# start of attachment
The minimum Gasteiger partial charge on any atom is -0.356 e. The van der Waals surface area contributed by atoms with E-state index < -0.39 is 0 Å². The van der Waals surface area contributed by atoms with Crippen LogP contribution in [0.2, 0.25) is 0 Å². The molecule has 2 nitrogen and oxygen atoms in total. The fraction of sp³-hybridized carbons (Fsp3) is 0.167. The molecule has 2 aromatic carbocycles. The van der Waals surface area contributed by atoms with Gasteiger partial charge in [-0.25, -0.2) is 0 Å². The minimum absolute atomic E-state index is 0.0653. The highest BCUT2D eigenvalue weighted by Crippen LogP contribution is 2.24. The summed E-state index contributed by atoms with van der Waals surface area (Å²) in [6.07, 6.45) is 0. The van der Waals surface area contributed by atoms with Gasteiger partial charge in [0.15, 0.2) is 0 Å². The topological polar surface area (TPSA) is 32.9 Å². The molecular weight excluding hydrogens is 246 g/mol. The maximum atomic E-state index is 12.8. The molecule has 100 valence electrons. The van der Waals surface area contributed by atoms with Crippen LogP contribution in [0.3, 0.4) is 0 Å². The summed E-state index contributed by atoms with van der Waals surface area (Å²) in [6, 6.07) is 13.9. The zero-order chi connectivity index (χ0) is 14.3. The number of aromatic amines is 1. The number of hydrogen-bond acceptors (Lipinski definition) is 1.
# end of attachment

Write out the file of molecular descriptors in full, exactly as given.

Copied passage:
The minimum Gasteiger partial charge on any atom is -0.356 e. The van der Waals surface area contributed by atoms with E-state index < -0.39 is 0 Å². The van der Waals surface area contributed by atoms with Crippen LogP contribution in [0.2, 0.25) is 0 Å². The molecule has 2 nitrogen and oxygen atoms in total. The fraction of sp³-hybridized carbons (Fsp3) is 0.167. The molecule has 2 aromatic carbocycles. The van der Waals surface area contributed by atoms with Gasteiger partial charge in [-0.25, -0.2) is 0 Å². The minimum absolute atomic E-state index is 0.0653. The highest BCUT2D eigenvalue weighted by Crippen LogP contribution is 2.24. The summed E-state index contributed by atoms with van der Waals surface area (Å²) in [6.07, 6.45) is 0. The van der Waals surface area contributed by atoms with Gasteiger partial charge in [0.15, 0.2) is 0 Å². The topological polar surface area (TPSA) is 32.9 Å². The molecular weight excluding hydrogens is 246 g/mol. The maximum atomic E-state index is 12.8. The molecule has 100 valence electrons. The van der Waals surface area contributed by atoms with Crippen LogP contribution in [0.3, 0.4) is 0 Å². The summed E-state index contributed by atoms with van der Waals surface area (Å²) in [6, 6.07) is 13.9. The zero-order chi connectivity index (χ0) is 14.3. The number of aromatic amines is 1. The number of hydrogen-bond acceptors (Lipinski definition) is 1.